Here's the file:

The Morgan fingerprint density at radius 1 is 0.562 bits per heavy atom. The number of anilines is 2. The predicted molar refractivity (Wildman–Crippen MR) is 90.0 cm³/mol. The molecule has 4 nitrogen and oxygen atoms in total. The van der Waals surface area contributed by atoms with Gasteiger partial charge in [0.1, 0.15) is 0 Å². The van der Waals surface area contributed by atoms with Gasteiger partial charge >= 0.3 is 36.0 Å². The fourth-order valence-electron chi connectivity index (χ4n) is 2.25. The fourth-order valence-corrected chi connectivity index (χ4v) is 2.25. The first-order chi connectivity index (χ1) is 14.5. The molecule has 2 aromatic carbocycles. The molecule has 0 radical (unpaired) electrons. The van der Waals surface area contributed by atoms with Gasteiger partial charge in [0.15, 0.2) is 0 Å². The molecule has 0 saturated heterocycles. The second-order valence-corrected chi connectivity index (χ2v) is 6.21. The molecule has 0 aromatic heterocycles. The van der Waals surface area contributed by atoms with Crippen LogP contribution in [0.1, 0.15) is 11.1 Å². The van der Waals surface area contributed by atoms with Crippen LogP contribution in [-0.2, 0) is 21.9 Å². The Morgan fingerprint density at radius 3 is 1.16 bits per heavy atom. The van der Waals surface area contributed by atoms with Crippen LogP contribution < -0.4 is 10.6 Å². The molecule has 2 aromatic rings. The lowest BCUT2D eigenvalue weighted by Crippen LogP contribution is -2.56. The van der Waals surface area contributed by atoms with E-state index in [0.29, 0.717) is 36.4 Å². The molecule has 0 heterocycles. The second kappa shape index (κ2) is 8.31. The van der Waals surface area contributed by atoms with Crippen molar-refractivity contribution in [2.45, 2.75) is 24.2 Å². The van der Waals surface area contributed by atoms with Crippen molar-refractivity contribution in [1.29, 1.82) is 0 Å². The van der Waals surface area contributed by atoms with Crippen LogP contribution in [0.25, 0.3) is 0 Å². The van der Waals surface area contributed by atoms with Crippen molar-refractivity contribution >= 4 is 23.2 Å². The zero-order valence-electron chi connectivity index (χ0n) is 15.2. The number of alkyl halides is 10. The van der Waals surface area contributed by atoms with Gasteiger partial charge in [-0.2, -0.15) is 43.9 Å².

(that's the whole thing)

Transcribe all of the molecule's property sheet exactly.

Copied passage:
The Morgan fingerprint density at radius 1 is 0.562 bits per heavy atom. The number of anilines is 2. The predicted molar refractivity (Wildman–Crippen MR) is 90.0 cm³/mol. The molecule has 4 nitrogen and oxygen atoms in total. The van der Waals surface area contributed by atoms with Gasteiger partial charge in [0.1, 0.15) is 0 Å². The van der Waals surface area contributed by atoms with Gasteiger partial charge >= 0.3 is 36.0 Å². The fourth-order valence-electron chi connectivity index (χ4n) is 2.25. The fourth-order valence-corrected chi connectivity index (χ4v) is 2.25. The first-order chi connectivity index (χ1) is 14.5. The molecule has 2 aromatic carbocycles. The molecule has 0 radical (unpaired) electrons. The van der Waals surface area contributed by atoms with Gasteiger partial charge in [0.15, 0.2) is 0 Å². The molecule has 0 saturated heterocycles. The second-order valence-corrected chi connectivity index (χ2v) is 6.21. The molecule has 0 aromatic heterocycles. The van der Waals surface area contributed by atoms with Crippen LogP contribution in [0.1, 0.15) is 11.1 Å². The van der Waals surface area contributed by atoms with Crippen LogP contribution in [-0.2, 0) is 21.9 Å². The Morgan fingerprint density at radius 3 is 1.16 bits per heavy atom. The van der Waals surface area contributed by atoms with Crippen LogP contribution < -0.4 is 10.6 Å². The molecule has 2 aromatic rings. The lowest BCUT2D eigenvalue weighted by Crippen LogP contribution is -2.56. The van der Waals surface area contributed by atoms with E-state index in [0.29, 0.717) is 36.4 Å². The molecule has 0 heterocycles. The second kappa shape index (κ2) is 8.31. The van der Waals surface area contributed by atoms with Crippen molar-refractivity contribution in [2.45, 2.75) is 24.2 Å². The van der Waals surface area contributed by atoms with Crippen molar-refractivity contribution in [1.29, 1.82) is 0 Å². The van der Waals surface area contributed by atoms with Crippen LogP contribution in [0.25, 0.3) is 0 Å². The van der Waals surface area contributed by atoms with Crippen molar-refractivity contribution >= 4 is 23.2 Å². The zero-order valence-electron chi connectivity index (χ0n) is 15.2. The number of alkyl halides is 10. The van der Waals surface area contributed by atoms with Gasteiger partial charge in [-0.2, -0.15) is 43.9 Å².